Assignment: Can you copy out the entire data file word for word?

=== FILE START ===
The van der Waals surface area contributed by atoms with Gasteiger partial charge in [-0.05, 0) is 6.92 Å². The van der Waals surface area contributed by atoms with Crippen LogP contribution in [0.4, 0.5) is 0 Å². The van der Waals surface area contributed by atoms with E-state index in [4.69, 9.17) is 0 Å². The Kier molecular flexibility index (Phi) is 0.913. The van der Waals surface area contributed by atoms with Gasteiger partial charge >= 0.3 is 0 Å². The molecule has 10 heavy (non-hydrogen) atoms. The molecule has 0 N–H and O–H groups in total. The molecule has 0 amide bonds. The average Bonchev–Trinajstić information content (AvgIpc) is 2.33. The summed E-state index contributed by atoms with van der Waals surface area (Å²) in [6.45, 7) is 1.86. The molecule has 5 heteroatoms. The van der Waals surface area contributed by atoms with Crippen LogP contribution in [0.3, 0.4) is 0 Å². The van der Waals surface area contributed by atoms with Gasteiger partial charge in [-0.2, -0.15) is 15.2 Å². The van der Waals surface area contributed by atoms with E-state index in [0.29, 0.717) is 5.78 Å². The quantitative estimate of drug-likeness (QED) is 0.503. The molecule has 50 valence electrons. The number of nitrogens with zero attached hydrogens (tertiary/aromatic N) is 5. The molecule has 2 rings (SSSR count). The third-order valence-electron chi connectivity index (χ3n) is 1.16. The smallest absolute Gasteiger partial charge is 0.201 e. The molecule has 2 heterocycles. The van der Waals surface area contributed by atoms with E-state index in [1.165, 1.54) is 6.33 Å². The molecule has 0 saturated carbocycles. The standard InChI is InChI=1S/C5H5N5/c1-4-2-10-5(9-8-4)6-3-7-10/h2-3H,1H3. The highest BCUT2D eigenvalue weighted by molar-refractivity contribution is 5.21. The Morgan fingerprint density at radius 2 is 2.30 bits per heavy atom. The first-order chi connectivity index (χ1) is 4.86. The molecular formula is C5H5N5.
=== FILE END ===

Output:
The van der Waals surface area contributed by atoms with Gasteiger partial charge in [-0.05, 0) is 6.92 Å². The van der Waals surface area contributed by atoms with Crippen LogP contribution in [0.4, 0.5) is 0 Å². The van der Waals surface area contributed by atoms with E-state index in [4.69, 9.17) is 0 Å². The Kier molecular flexibility index (Phi) is 0.913. The van der Waals surface area contributed by atoms with Gasteiger partial charge >= 0.3 is 0 Å². The molecule has 10 heavy (non-hydrogen) atoms. The molecule has 0 N–H and O–H groups in total. The molecule has 0 amide bonds. The average Bonchev–Trinajstić information content (AvgIpc) is 2.33. The summed E-state index contributed by atoms with van der Waals surface area (Å²) in [6.45, 7) is 1.86. The molecule has 5 heteroatoms. The van der Waals surface area contributed by atoms with Crippen LogP contribution in [0.3, 0.4) is 0 Å². The van der Waals surface area contributed by atoms with Gasteiger partial charge in [-0.2, -0.15) is 15.2 Å². The van der Waals surface area contributed by atoms with E-state index in [0.29, 0.717) is 5.78 Å². The quantitative estimate of drug-likeness (QED) is 0.503. The molecule has 50 valence electrons. The number of nitrogens with zero attached hydrogens (tertiary/aromatic N) is 5. The molecule has 2 rings (SSSR count). The third-order valence-electron chi connectivity index (χ3n) is 1.16. The smallest absolute Gasteiger partial charge is 0.201 e. The molecule has 2 heterocycles. The van der Waals surface area contributed by atoms with E-state index in [1.165, 1.54) is 6.33 Å². The molecule has 0 saturated carbocycles. The standard InChI is InChI=1S/C5H5N5/c1-4-2-10-5(9-8-4)6-3-7-10/h2-3H,1H3. The highest BCUT2D eigenvalue weighted by molar-refractivity contribution is 5.21. The Morgan fingerprint density at radius 2 is 2.30 bits per heavy atom. The first-order chi connectivity index (χ1) is 4.86. The molecular formula is C5H5N5.